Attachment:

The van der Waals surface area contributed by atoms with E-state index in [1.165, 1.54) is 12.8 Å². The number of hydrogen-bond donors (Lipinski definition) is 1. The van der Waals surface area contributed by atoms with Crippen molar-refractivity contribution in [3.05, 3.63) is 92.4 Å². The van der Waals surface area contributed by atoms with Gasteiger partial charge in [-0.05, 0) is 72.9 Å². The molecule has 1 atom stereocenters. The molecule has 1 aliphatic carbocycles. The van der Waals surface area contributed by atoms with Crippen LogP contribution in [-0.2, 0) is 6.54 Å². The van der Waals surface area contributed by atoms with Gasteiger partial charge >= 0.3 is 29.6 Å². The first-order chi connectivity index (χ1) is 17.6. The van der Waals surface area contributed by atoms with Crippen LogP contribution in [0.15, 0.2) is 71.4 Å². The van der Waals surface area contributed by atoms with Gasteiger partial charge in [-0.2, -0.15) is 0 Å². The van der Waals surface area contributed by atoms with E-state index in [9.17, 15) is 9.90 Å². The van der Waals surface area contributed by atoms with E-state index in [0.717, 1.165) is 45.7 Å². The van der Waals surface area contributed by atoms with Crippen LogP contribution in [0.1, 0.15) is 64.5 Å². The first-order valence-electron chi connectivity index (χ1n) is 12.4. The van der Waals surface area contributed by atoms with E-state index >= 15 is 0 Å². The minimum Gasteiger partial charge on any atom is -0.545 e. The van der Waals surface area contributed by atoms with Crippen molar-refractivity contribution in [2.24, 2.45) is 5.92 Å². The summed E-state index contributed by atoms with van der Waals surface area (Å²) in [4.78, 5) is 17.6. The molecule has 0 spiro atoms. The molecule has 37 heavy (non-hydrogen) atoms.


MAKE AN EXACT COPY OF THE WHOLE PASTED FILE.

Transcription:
The van der Waals surface area contributed by atoms with E-state index in [1.165, 1.54) is 12.8 Å². The number of hydrogen-bond donors (Lipinski definition) is 1. The van der Waals surface area contributed by atoms with Crippen molar-refractivity contribution in [3.05, 3.63) is 92.4 Å². The van der Waals surface area contributed by atoms with Gasteiger partial charge in [-0.05, 0) is 72.9 Å². The molecule has 1 atom stereocenters. The molecule has 1 aliphatic carbocycles. The van der Waals surface area contributed by atoms with Crippen LogP contribution in [-0.2, 0) is 6.54 Å². The van der Waals surface area contributed by atoms with Gasteiger partial charge >= 0.3 is 29.6 Å². The first-order chi connectivity index (χ1) is 17.6. The van der Waals surface area contributed by atoms with Crippen LogP contribution in [0.15, 0.2) is 71.4 Å². The van der Waals surface area contributed by atoms with Gasteiger partial charge in [-0.2, -0.15) is 0 Å². The van der Waals surface area contributed by atoms with E-state index in [9.17, 15) is 9.90 Å². The van der Waals surface area contributed by atoms with E-state index in [0.717, 1.165) is 45.7 Å². The van der Waals surface area contributed by atoms with Crippen LogP contribution in [0.1, 0.15) is 64.5 Å². The first-order valence-electron chi connectivity index (χ1n) is 12.4. The van der Waals surface area contributed by atoms with E-state index >= 15 is 0 Å². The minimum Gasteiger partial charge on any atom is -0.545 e. The van der Waals surface area contributed by atoms with Crippen molar-refractivity contribution in [2.24, 2.45) is 5.92 Å². The summed E-state index contributed by atoms with van der Waals surface area (Å²) in [4.78, 5) is 17.6. The molecule has 0 spiro atoms. The molecule has 37 heavy (non-hydrogen) atoms.